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Fashion 5 months ago

Too Big for Fashion

The fashion industry is shifting and changing. Although there are small steps of progress here and there, there’s still a lot to be done and plenty to be discussed!

So, I wanted my girls Jane and Laura to share their experiences and talk about feeling “too big for fashion.” Keep scrolling to read and be sure to join the discussion in the comments once you’re done!

Hey Everyone! It’s Laura otherwise known as @lalaurrrita. Some of you may be familiar with me already, but if not, I am the OG member of the CINC team crew.  I’ve had the pleasure of working with Chriselle since 2010. Talk about, “started from the bottom now we here” right?

I started off as an intern, got hired to be a styling assistant then transitioned to project manager and now Director of Operations. Consequently, I’ve done a little bit of everything in this multifaceted business of ours and girl, let me tell you, it has been a whirlwind of an experience.  

Along with the countless and rewarding experiences I’ve had in my career and personal growth in this industry, I’ve also experienced an even amount of hardship along the way. But today,  I want to share one of my personal struggles in this industry. Finding my own lane has been challenging. I am a Latina woman standing tall at 5’1 with a curvy figure; thick thighs, booty and boobs and proudly all natural! LOL. I am the “In-Between” body type.  I don’t fit into a sample size and I’m not a plus size. Despite the growing body positivity movement, I still find myself feeling as if I’m not as well represented as I would like to be, I cannot relate to the thinnest of thin or the thickest of thick women out there. In addition, my style is constantly being challenged because of the way clothes fits me. A simple fitted short dress can look chic on a thin woman but put it on a body like mine, and I’m instantly hyper-sexualized. The struggle is real.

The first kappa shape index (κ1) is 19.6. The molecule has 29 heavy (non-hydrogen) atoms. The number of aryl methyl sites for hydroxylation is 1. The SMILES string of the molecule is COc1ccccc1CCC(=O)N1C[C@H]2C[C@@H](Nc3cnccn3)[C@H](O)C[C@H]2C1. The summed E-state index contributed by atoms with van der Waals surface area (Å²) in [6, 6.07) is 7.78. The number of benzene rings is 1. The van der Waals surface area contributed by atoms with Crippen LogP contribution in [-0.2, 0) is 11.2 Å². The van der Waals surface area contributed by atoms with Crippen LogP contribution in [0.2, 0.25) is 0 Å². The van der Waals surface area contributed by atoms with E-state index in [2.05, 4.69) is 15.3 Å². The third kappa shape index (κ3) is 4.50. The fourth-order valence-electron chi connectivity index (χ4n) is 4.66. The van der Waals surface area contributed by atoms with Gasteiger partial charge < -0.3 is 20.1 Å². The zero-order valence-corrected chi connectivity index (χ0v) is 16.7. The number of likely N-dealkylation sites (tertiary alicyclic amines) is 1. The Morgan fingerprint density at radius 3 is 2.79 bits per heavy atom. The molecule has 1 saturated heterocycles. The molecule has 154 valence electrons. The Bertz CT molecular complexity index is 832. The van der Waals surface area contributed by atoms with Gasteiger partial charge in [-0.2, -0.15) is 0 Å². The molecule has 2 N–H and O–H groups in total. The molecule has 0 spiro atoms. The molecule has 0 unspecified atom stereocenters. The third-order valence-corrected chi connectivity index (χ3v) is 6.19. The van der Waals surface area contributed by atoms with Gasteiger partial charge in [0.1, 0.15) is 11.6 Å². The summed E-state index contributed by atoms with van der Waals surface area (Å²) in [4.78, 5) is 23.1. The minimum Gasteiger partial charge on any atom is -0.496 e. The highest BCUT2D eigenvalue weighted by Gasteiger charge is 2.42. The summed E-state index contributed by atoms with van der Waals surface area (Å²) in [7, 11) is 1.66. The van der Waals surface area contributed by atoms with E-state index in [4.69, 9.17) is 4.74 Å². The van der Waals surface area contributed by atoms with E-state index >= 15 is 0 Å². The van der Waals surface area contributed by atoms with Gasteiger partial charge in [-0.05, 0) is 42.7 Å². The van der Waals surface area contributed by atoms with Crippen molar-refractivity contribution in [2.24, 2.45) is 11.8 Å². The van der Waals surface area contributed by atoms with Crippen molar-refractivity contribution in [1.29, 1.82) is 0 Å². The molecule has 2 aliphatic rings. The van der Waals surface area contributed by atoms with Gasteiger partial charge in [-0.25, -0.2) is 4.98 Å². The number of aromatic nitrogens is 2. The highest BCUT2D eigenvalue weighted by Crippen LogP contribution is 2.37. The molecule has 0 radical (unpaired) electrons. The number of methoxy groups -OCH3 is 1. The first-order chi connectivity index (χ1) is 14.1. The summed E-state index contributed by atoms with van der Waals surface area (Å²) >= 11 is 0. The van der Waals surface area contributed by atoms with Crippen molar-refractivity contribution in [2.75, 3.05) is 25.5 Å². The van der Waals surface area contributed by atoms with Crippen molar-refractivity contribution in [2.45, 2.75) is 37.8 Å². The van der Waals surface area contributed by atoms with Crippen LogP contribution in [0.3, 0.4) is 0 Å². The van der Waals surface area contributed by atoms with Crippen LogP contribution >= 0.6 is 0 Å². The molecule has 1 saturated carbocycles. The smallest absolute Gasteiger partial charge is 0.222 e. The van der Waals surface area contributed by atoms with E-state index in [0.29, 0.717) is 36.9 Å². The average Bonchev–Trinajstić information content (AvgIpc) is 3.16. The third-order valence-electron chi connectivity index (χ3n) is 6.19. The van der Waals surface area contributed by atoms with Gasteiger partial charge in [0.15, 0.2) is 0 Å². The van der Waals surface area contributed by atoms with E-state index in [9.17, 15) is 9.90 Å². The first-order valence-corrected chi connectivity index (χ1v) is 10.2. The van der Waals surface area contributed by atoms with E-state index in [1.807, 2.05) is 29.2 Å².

As most of you know already, cultivating a positive body image is not an easy task, particularly for women.  I suppose this is due to the fact that from a young age we get reinforced and socialized to look “good”. I’m in my 30s now and along the years, I’ve learned that this incredible narrow version of what is acceptable is simply bullshit. I’ve learned to ignore the criticism on body image that comes along with this industry. And decided to carve my own path.

It’s taken me years to learn to work with what I got. Years to appreciate and embrace my female form. I’m human, so even though I’ve made large improvements in how I view my physical self, I have days where I struggle. Days like when I’m amongst A-list celebs and models during a launch event, industry party or fashion week…and find myself making unfair comparisons.   Days where social media intensifies those moments for me into a negative self-body image. I am guilty of this 100%. So what do I do on those days when my confidence is being kicked in the ass?